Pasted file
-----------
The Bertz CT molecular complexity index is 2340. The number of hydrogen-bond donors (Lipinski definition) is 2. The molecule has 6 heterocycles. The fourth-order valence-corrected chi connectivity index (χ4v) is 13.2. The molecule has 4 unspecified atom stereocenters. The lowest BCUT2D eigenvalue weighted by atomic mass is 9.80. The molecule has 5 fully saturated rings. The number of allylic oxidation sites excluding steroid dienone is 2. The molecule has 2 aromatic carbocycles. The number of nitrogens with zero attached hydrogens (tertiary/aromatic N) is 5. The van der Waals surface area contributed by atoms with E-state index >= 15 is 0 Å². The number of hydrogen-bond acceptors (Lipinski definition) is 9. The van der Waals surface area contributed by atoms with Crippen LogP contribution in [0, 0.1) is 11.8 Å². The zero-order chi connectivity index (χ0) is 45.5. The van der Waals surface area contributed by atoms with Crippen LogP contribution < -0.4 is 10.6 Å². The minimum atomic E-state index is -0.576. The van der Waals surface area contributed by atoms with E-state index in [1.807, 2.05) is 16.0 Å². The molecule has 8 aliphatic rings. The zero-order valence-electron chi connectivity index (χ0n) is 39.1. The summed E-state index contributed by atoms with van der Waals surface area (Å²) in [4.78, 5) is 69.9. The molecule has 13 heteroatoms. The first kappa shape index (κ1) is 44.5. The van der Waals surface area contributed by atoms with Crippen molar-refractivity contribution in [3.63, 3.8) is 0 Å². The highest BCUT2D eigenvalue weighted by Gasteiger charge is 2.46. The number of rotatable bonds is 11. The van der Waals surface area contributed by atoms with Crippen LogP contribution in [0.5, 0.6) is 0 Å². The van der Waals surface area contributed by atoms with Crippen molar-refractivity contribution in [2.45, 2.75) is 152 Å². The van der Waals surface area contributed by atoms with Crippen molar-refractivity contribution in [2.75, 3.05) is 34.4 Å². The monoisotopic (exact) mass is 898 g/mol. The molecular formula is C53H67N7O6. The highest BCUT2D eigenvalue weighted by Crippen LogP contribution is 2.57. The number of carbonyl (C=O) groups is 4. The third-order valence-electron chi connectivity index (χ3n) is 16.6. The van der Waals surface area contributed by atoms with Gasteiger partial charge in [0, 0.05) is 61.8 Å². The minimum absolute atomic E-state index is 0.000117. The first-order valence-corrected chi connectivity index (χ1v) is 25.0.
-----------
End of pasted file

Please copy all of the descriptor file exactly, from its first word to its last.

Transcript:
The Bertz CT molecular complexity index is 2340. The number of hydrogen-bond donors (Lipinski definition) is 2. The molecule has 6 heterocycles. The fourth-order valence-corrected chi connectivity index (χ4v) is 13.2. The molecule has 4 unspecified atom stereocenters. The lowest BCUT2D eigenvalue weighted by atomic mass is 9.80. The molecule has 5 fully saturated rings. The number of allylic oxidation sites excluding steroid dienone is 2. The molecule has 2 aromatic carbocycles. The number of nitrogens with zero attached hydrogens (tertiary/aromatic N) is 5. The van der Waals surface area contributed by atoms with E-state index >= 15 is 0 Å². The number of hydrogen-bond acceptors (Lipinski definition) is 9. The van der Waals surface area contributed by atoms with Crippen LogP contribution in [0, 0.1) is 11.8 Å². The zero-order chi connectivity index (χ0) is 45.5. The van der Waals surface area contributed by atoms with Crippen LogP contribution < -0.4 is 10.6 Å². The minimum atomic E-state index is -0.576. The van der Waals surface area contributed by atoms with E-state index in [1.807, 2.05) is 16.0 Å². The molecule has 8 aliphatic rings. The zero-order valence-electron chi connectivity index (χ0n) is 39.1. The summed E-state index contributed by atoms with van der Waals surface area (Å²) in [4.78, 5) is 69.9. The molecule has 13 heteroatoms. The first kappa shape index (κ1) is 44.5. The van der Waals surface area contributed by atoms with Crippen molar-refractivity contribution in [3.63, 3.8) is 0 Å². The highest BCUT2D eigenvalue weighted by Gasteiger charge is 2.46. The number of rotatable bonds is 11. The van der Waals surface area contributed by atoms with Crippen LogP contribution in [0.5, 0.6) is 0 Å². The van der Waals surface area contributed by atoms with Crippen molar-refractivity contribution in [2.45, 2.75) is 152 Å². The van der Waals surface area contributed by atoms with Crippen molar-refractivity contribution in [2.75, 3.05) is 34.4 Å². The monoisotopic (exact) mass is 898 g/mol. The molecular formula is C53H67N7O6. The highest BCUT2D eigenvalue weighted by Crippen LogP contribution is 2.57. The number of carbonyl (C=O) groups is 4. The third-order valence-electron chi connectivity index (χ3n) is 16.6. The van der Waals surface area contributed by atoms with Gasteiger partial charge in [0, 0.05) is 61.8 Å². The minimum absolute atomic E-state index is 0.000117. The first-order valence-corrected chi connectivity index (χ1v) is 25.0.